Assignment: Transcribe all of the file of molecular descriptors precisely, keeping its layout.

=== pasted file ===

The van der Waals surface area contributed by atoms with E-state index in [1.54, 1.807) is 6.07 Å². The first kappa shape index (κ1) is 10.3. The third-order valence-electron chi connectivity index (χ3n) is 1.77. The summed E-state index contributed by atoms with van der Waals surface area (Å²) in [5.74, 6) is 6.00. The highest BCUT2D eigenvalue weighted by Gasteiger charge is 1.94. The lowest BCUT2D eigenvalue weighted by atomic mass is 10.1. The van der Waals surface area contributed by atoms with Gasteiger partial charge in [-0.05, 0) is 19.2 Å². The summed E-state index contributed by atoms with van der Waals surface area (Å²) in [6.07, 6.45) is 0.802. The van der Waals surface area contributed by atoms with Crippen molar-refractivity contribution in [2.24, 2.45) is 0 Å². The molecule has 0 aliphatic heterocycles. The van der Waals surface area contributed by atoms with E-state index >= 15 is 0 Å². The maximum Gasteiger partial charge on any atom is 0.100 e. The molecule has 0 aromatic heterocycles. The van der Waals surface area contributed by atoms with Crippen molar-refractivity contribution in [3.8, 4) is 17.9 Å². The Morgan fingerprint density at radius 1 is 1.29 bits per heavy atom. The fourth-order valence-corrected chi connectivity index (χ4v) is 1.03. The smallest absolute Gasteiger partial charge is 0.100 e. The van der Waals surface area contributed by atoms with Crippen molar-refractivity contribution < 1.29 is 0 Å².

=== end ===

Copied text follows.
The van der Waals surface area contributed by atoms with E-state index in [1.54, 1.807) is 6.07 Å². The first kappa shape index (κ1) is 10.3. The third-order valence-electron chi connectivity index (χ3n) is 1.77. The summed E-state index contributed by atoms with van der Waals surface area (Å²) in [5.74, 6) is 6.00. The highest BCUT2D eigenvalue weighted by Gasteiger charge is 1.94. The lowest BCUT2D eigenvalue weighted by atomic mass is 10.1. The van der Waals surface area contributed by atoms with Gasteiger partial charge in [-0.05, 0) is 19.2 Å². The summed E-state index contributed by atoms with van der Waals surface area (Å²) in [6.07, 6.45) is 0.802. The van der Waals surface area contributed by atoms with Crippen molar-refractivity contribution in [2.24, 2.45) is 0 Å². The molecule has 0 aliphatic heterocycles. The van der Waals surface area contributed by atoms with E-state index >= 15 is 0 Å². The maximum Gasteiger partial charge on any atom is 0.100 e. The molecule has 0 aromatic heterocycles. The van der Waals surface area contributed by atoms with Crippen molar-refractivity contribution in [3.8, 4) is 17.9 Å². The Morgan fingerprint density at radius 1 is 1.29 bits per heavy atom. The fourth-order valence-corrected chi connectivity index (χ4v) is 1.03. The smallest absolute Gasteiger partial charge is 0.100 e. The van der Waals surface area contributed by atoms with Crippen molar-refractivity contribution < 1.29 is 0 Å².